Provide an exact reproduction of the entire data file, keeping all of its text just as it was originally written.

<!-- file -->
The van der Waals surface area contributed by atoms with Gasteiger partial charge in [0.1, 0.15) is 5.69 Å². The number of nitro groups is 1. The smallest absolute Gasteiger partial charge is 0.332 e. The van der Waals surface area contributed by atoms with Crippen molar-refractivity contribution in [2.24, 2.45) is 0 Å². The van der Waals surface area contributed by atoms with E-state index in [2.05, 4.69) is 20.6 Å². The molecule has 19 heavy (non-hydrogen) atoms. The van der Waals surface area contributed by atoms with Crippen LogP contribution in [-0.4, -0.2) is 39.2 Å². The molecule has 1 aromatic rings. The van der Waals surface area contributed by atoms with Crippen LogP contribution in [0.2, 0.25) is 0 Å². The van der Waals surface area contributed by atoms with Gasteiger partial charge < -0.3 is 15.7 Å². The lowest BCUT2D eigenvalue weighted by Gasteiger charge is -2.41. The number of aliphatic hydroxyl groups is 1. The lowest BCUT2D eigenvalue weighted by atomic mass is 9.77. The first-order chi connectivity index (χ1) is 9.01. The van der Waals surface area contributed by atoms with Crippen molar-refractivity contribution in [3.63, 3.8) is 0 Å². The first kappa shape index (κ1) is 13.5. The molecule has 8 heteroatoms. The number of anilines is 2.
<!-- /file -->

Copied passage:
The van der Waals surface area contributed by atoms with Gasteiger partial charge in [0.1, 0.15) is 5.69 Å². The number of nitro groups is 1. The smallest absolute Gasteiger partial charge is 0.332 e. The van der Waals surface area contributed by atoms with Crippen molar-refractivity contribution in [2.24, 2.45) is 0 Å². The van der Waals surface area contributed by atoms with E-state index in [2.05, 4.69) is 20.6 Å². The molecule has 19 heavy (non-hydrogen) atoms. The van der Waals surface area contributed by atoms with Crippen LogP contribution in [-0.4, -0.2) is 39.2 Å². The molecule has 1 aromatic rings. The van der Waals surface area contributed by atoms with Crippen LogP contribution in [0.2, 0.25) is 0 Å². The van der Waals surface area contributed by atoms with Gasteiger partial charge < -0.3 is 15.7 Å². The lowest BCUT2D eigenvalue weighted by Gasteiger charge is -2.41. The number of aliphatic hydroxyl groups is 1. The lowest BCUT2D eigenvalue weighted by atomic mass is 9.77. The first-order chi connectivity index (χ1) is 9.01. The van der Waals surface area contributed by atoms with Crippen molar-refractivity contribution in [3.63, 3.8) is 0 Å². The first kappa shape index (κ1) is 13.5. The molecule has 8 heteroatoms. The number of anilines is 2.